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Opinion: Technology Cannot 'Level the Playing Field' of Learning

Opinion: Technology Cannot 'Level the Playing Field' of Learning

According to professor and former computer scientist and Microsoft employee, Kentaro Toyama for the Washington Post, reliance on technology will not replace adult guidance in helping underprivileged students better learn based on his past experiences.

In 2004, working under Microsoft, Toyama and a research team traveled to India to study how digital devices support learning.

After seeing students in rural school districts crowding around single computers despite lack of toilets, teachers, and parental support, Toyama and his team invented a prototype that would allow for multiple mice per computer so students with limited resources like one PC could interact nonetheless via MultiPoint.

"Students loved it, and formal experiments confirmed its effectiveness...for activities like vocabulary drills, students learned just as much with MultiPoint as with a single PC all to themselves," he said.

Toyama and his team experienced worldwide praise and went on to look for more schools in need that could benefit from MultiPoint.

"But exactly in the schools where help was most needed – where administrators were apathetic or underfunded, where teachers were absent or overloaded, or where students learned little and rarely graduated – it was impossible for MultiPoint to gain a foothold," he said.

He found that technology alone could not save failing schools where teachers were not trained to integrate technology into the curriculum and lack of staff could not help troubleshoot inevitable tech problems.

In one school in need, "within weeks, the equipment began to fail. Power surges were probably to blame. The school had no IT staff, and there was no budget for technical support. Soon after, the machines were locked away, and the computer lab was repurposed."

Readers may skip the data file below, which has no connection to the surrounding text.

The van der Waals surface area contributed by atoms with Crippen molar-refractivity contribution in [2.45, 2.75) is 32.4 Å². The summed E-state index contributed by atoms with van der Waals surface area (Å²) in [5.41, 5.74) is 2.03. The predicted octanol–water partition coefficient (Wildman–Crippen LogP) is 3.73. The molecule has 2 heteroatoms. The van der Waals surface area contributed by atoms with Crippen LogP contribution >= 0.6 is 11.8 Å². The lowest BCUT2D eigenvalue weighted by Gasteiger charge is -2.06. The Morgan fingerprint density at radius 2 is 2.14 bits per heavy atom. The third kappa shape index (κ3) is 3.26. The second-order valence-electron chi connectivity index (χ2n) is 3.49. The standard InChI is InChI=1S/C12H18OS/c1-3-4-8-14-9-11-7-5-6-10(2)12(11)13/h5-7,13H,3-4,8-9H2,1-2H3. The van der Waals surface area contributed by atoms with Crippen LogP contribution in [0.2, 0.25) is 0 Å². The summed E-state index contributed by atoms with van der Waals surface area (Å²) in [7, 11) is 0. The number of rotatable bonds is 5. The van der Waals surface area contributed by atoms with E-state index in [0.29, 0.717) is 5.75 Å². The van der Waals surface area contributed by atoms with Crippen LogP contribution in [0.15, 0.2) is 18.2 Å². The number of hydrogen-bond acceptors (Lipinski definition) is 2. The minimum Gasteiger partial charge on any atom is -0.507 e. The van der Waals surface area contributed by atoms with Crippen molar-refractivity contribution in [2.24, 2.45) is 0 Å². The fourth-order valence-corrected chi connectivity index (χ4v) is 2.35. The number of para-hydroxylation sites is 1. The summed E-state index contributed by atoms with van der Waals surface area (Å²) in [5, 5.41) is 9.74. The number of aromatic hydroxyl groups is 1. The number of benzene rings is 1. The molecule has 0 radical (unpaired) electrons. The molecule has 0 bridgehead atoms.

Further, Toyama argues that even when schools are able to keep technology running and functioning, integration is not always purposed to benefit learning.

"Students are often asked to copy-and-paste bits of information they find online into PowerPoint slides without being challenged to think about how to select good material or how to construct a strong argument," he said.

" Meanwhile, teachers who have computers dumped into their classrooms feel like seafaring captains suddenly asked to pilot a jumbo jet, all while the unruly passengers are given free access to the controls."

This all has led Toyama to arrive at his theory of the Law of Amplification, where technology cannot be a tool used for saving, but rather a tool used to amplify good systems already in place.

"Technology’s primary effect is to amplify human forces. In education, technologies amplify whatever pedagogical capacity is already there."

He also applies this theory to letting children take technology home and insists that educators cannot let students chose between learning and distractive alternatives like social media and video games.

"That is, if you provide an all-purpose technology that can be used for learning and entertainment, children choose entertainment. Technology by itself doesn’t undo that inclination – it amplifies it."

Read the full article here and comment below.

Article by Nicole Gorman, Education World Contributor


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